Are Your Field Technicians Living the Dream?


The dreaded phrase I hear over and over is “I’m living the dream” as field service personnel greet each other or even their customer.  To me, this phrase exhibits drudgery, working for a paycheck, boring, same old thing, etc.  It’s used in a sarcastic sense, but do we know if FSEs/techs are truly excited about their work goals or are they in this stagnant state?  You may be thinking this writer is simply making the point to spice things up a bit for motivation.  I like the idea of spicing things up, however there’s a bigger picture.

Imagine an FSE job posting:

  • Brand ambassador utilizing customer relationship skills, technical aptitude, ability to manage time and expenses with strong organization and self-management skills within a two-state territory
  • Active team player who solves technical and customer-service related issues, and both requests and provides assistance using instant messaging, mobile field apps, knowledge base systems, wearables and other creative resources.
  • Initiate activity to achieve team goals and develop lasting customer relationships.
  • Decision maker with daily schedule, customer outcomes, safety, problem solving.
  • Champion of our company’s products and services and promote solutions as a trusted advisor to the customer, both in interactions and in written reports.
  • Safety obsessed, both as an individual and for the team in preparation, actions, communications and outcomes.
  • Values company property; vehicles, equipment, inventory and protect and care.
  • Self-aware, committed learner and accepts coaching. Owns their career development and continuous learning through experience, training and special projects

Most field service job descriptions or work objectives basically indicate to install and maintain equipment, complete technical and regulatory training courses, maintain customer relations, maximize productivity and complete reports on time, have few callbacks, follow safety guidelines, sell services, generate product leads and manage inventory.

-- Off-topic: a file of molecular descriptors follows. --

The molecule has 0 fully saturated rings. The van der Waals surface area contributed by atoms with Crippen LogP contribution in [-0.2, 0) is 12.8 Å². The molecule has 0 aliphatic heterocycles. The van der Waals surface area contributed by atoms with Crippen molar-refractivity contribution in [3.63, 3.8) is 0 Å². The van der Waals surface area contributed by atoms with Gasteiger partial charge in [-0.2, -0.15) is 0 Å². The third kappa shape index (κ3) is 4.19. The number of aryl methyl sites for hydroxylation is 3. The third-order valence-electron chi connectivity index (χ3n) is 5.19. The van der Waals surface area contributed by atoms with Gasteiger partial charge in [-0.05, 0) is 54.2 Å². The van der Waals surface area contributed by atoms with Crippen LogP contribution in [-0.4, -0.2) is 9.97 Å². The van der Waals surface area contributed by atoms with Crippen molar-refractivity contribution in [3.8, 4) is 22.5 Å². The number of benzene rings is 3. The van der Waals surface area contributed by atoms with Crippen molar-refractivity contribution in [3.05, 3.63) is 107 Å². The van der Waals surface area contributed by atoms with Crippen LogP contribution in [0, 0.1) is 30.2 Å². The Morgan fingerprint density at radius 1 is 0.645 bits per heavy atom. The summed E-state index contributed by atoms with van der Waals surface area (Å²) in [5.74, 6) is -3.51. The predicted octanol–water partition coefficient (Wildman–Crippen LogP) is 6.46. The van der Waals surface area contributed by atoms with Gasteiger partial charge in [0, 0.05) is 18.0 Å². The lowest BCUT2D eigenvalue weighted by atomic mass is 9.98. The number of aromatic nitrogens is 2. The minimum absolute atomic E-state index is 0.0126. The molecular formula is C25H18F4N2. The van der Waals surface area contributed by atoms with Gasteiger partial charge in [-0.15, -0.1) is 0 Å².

Yet, at key company meetings we promote the fact that FSE/technicians are brand ambassadors, problem solvers, generators of after-market revenue, product lead producers, safety and inventory managers who also contribute to profit through productivity and use of systems.  This message resonates and provides reflection on the contributions FSEs have on their company’s bottom line.

One of my favorite exercises to do in facilitating FSE and manager courses is to pair up the participants and have them explain what they do for their company while riding in an elevator with a stranger who asks about their company logo.  99% of the time the FSEs respond with what kind of equipment they work on and that they install and maintain the equipment.  While correct, they omit that they are a brand ambassador for their company, problem solver, generator of after-market revenue, etc.  Their answer highlights the fact that while we talk about these critical attributes, the bottom line is often there is a gap between our vision and the typical work objectives and goals.

It’s been written that unless we are excited about our goals, then we won’t be excited about our work.  How do we get FSEs and technicians excited about their goals and work?  Field service leaders have a great opportunity to lead and assert the new field service role with their teams.

Why not use the above job posting to be congruent in our words and actions?  The language we use as leaders sets the degree of organization energy around mission and purpose.  Old-style language for descriptions and goals have outlived their usefulness to inspire and energize an organization on a new mission.  Goals should be in the SMART format to be effective, and each of these goals can be modified or supported with specific, measurable targets.

We also need to leverage the usefulness of inspiring goals and language.   Proper leadership messaging will attract top talent from new generations and engage this generation in their career roadmap and continuous growth.

With exciting times in field service with advancing technology, FSE role responsibilities and service market growth, spicing up goals will have an energizing effect on organization performance and business outcomes.  Living the dream can be possible in the serious and inspiring sense for FSEs/technicians as brand ambassadors and problem solvers.

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